System Supplement logo

Article Posted October 25, 2012

Picture for Internal Control Issues Concerning Grant Awards article

Internal Control Issues Concerning Grant Awards

Whether a grant award is the institution’s first or its fiftieth, it is crucial for the institution to establish a structure for successful administration of the grant program. This article will address the concept of internal controls as a critical element in establishing a grant award infrastructure.

Internal controls define responsibilities, specify required activity reports and mitigate risks. The use of internal controls provides reasonable assurance that operational objectives may be achieved. These controls should include the following:

•Management Responsibility

o Grant application timing, composition, comprehensive budget, and program structure, including statement of work, committed effort, and compliance;

o Budget development and spending plans, mandatory cost share, required budget amendments, and financial reporting to responsible parties, including funding agency; and,

o Sub-awards and sub-recipient monitoring, if applicable.

•Report Requirements

o Progress of programmatic results as defined in the original statement of work and budget request;

o Programmatic personnel changes including Principal Investigator (PI), delays, and changes necessary to reach completion;

o Time and effort; required monitoring of proprietary, confidential or classified data, site visits, asset purchases and tracking, compliance with Federal or granting agency regulations, and close out.

•Risk Assessment

o Inefficient or ineffective members of the grant management or research team;

o Inaccurate time and effort reporting or supporting documentation;

o Cost over runs or funds remaining at conclusion of grant period;

o Delayed or inaccurate reporting to funding agency;

o Inadequate grants management policies and procedures, training, or implementation;

o Compliance with applicable laws and regulations, Board of Regents policy, USG procedures, Institution policy and procedures, Granting agency policy and procedures, and Federal policy.

There are additional key factors that support a strong internal control system. Two of the most significant are separation of responsibilities/duties and an effective conflict of interest program. An internal control system should establish division of responsibilities for those individuals who prepare, review, affirm, negotiate, and/or approve grants. In this respect, internal control is each employee’s responsibility. If insufficient staffing is an issue, then an objective third party, familiar with the grant details and agency requirements, could provide a compensating control.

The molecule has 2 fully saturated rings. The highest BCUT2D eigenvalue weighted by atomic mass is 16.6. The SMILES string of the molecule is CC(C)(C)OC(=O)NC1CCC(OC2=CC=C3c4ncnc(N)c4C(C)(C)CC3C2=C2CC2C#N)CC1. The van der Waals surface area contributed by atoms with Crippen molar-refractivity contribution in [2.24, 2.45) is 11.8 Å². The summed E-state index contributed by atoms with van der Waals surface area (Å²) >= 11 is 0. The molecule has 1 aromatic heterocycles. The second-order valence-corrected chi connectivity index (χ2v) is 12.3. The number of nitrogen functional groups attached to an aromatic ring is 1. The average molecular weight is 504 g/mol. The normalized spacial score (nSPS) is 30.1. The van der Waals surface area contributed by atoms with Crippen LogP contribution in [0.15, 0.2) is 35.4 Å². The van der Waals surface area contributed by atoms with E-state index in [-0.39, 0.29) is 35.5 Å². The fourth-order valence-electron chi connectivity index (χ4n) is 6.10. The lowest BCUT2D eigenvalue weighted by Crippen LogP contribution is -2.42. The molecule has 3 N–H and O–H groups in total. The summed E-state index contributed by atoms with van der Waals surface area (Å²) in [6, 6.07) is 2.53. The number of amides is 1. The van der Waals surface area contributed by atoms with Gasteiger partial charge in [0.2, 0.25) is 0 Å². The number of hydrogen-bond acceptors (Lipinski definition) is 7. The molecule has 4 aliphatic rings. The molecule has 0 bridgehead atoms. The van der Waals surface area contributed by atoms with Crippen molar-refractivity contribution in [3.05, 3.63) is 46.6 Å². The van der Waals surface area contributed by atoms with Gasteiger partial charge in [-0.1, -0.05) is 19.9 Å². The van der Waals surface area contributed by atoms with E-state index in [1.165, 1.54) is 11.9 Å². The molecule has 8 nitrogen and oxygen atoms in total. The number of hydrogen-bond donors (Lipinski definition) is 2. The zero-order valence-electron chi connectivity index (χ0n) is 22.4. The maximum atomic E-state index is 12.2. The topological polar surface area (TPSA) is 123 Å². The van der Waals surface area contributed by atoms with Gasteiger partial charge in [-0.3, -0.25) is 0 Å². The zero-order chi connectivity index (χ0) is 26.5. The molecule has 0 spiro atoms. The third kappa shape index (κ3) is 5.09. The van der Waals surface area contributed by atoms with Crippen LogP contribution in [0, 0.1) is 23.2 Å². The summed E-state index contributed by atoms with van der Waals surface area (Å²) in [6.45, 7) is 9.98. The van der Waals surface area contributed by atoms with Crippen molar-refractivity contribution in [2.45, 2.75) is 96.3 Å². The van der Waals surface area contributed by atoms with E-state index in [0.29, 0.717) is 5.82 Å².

In the area of grants, duties of the PI and research related support staff should be different from duties of the Office of Sponsored Programs (OSP) staff. If the line between OSP and PI is removed (OSP personnel are the PI or research staff), then a level of internal controls is removed.

Conflict of interests can be financial, reputational, commitment (i.e. other commitments prevent full effort to primary responsibilities), or personal (i.e. use of grant funds for personal equipment or travel). Employment of relatives can be perceived as a conflict if a personnel action is within a hiring manager’s span of management control, even when the relative is not a direct report. See BOR Policy Section 8.2.3, specifically “line of authority”. Each institution should include references to conflict of interest in their grant administration policy, and require mitigation plans when conflicts of interest are identified.

Opportunities for errors exist at each step of the grant administration process, increasing the risks of incorrect financial reporting, non-compliance with regulations, fines, and/or return of funds to the granting agency. Internal controls designed to detect errors are essential to successful operations. The challenge is to identify risk areas and to design controls that will reduce risks or to detect vulnerabilities. In the next issue of Briefing, we will publish a list of common risks.

The BOR expects that institutions will properly administer federal grants. Many USG institutions provide educational, informational or technical training on structure and guidance in grants administration. The OIAC encourages all institutions to develop internal control systems that will help reduce risks and detect vulnerabilities in grant processes. Below is a high-level chart illustrating grants processing. The four horizontal bands represent the Awarding Agency, PI and, research support team, the Office of Sponsored Programs or Research, and sub-recipient entities.

Sandra Evans, OIAC Auditor,

Rob Roy, Educational Access,

Posted by OIAC
Published in: Policy Briefs

Most Recent in: Policy Briefs

Extra Compensation Related to Federal Grants

Extra Compensation Related to Federal Grants

Posted by OIAC
March 26, 2013

When Is the Auditor Audited?

When Is the Auditor Audited?

Posted by Michael J. Foxman
March 26, 2013

Employment Background checks as an Auditable Issue

Employment Background checks as an Auditable Issue

Posted by Marion Fedrick
October 25, 2012



Internal Audit & Compliance
Board of Regents of the University System of Georgia
270 Washington Street, SW
Atlanta, GA  30334

Tel.: 404-962-3020
Fax: 404-962-3033
Email: .(JavaScript must be enabled to view this email address)